Portal hails form Israel, and has a background in modern dance, acrobatics and capoeira. These are not qualities you would imagine somebody like a professional MMA fighter would identify with, but McGregor’s affinity for Portal’s thoughts and philosophy on movement has led to them forging a strong bond. Portal has become something of a guru to McGregor.

Portal described his role with McGregor in an interview with MMA Fighting. “The movement game takes the technical side, and takes the strength and conditioning side, and takes the mobility, and takes the pattern and the re-patterning work, and it blends everything together,” says Portal. 

For a stylist as unorthodox and unpredictable as McGregor, the type of movement training he’s been doing with Portal is something that could be very beneficial. McGregor’s use of body movement to throw off and confuse his opponents isn’t a skill you imagine many fighters consciously develop – it usually comes naturally. Think about UFC fighter Anderson Silva’s often bizarre trickery, or legendary boxer Muhammad Ali’s famous head movement. 

But by increasing his ability to work in ranges that most people cannot comfortably navigate, McGregor is furthering an attribute that has seen him become so successful. 

The question we want to know the answer to is whether this movement training can also help McGregor’s jiu-jitsu. As yet, we’ve not seen a massive amount of how this type of training has been adapted to McGregor’s grappling game, only his striking. 

Nate Diaz and Jiu-Jitsu Movement Training

Nate Diaz is a jiu-jitsu black belt and a close friend and training partner of Kron Gracie, son of Rickson. He believes McGregor’s work with Portal is nothing new and a gimmick. 

A dangerous submission artist as well as in-your-face boxer, Diaz says that Rickson’s workouts were an early inspiration for him coming up through the ranks in jiu-jitsu.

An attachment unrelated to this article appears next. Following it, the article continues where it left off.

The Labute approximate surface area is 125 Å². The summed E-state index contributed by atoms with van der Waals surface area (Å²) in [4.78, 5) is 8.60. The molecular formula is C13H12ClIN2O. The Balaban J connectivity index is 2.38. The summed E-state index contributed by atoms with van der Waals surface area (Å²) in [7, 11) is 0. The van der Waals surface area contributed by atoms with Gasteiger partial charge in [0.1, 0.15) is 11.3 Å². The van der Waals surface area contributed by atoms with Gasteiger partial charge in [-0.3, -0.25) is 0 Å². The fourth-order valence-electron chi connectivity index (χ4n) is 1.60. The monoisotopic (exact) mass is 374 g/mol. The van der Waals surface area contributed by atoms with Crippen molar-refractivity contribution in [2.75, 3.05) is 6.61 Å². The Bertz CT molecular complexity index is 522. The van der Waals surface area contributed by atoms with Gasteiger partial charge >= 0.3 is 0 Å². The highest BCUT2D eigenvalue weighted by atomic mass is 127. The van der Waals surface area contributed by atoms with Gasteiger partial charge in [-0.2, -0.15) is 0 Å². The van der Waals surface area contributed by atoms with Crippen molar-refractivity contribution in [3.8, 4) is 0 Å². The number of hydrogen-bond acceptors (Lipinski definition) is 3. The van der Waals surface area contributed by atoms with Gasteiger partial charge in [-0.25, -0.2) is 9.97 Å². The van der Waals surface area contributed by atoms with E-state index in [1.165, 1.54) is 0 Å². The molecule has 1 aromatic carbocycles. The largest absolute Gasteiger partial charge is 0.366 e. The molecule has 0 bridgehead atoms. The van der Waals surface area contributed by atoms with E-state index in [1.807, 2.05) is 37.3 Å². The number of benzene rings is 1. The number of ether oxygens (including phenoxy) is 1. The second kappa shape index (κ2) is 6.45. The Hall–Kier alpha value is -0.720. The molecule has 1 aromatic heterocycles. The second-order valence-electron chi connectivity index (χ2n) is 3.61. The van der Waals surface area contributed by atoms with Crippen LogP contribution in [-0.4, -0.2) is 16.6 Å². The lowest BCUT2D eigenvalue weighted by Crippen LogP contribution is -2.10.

“All that movement stuff that Conor is bringing to the table, I was already around that, that’s what inspired us to begin with. They’re acting like he’s ahead of the game,” says Diaz.  

“That movement stuff they’ve got going on that they’re trying to preach to everybody, we already got. Rickson Gracie started that, and I’ve got my partner here Kron Gracie, he comes over here and trains with me, helps me out a lot for the fights.” 

“I started watching Rickson Gracie’s Choke, and all that workout on the beach. I’ve been there, done that. It’s nothing new to us – you might be fooling all these other people but we ain’t fooled by that.” 

Different Types of Movement Training in Jiu-Jitsu

Rickson Gracie isn’t the only famous movement artist representing jiu-jitsu. We’ve picked out a couple of amazing movers who compete at the highest level of grappling. 

Rubens 'Cobrinha' Charles – Capoeira

Cobrinha got his nickname, which means little snake, from his days of practicing capoeira as a youngster in Brazil. Thankfully for us he made the swicth to jiu-jitsu, but the Alliance star still has some nice moves! He even teaches many drills in his jiu-jitsu classes to help his students develop mobility throughout common jiu-jitsu movements. 

Geo and Richie Martinez – Breakdancing

Brothers Geo and Richie Martinez are jiu-jitsu black belts under Eddie Bravo and represent the 10th Planet Team, but they’re also hardcore B-boys who have a crew call the Freakshow. 

Geo and Richie have recruited a number of other B-boys onto their jiu-jitsu team in Oceanside, California, and the ‘10th Planet Freaks’. 

It’s not conventional movement training by any stretch of the imagination but the strength and flexibility these guys possess surely helps their jiu-jitsu – especially a style as tricky as the 10th Planet jiu-jitsu system.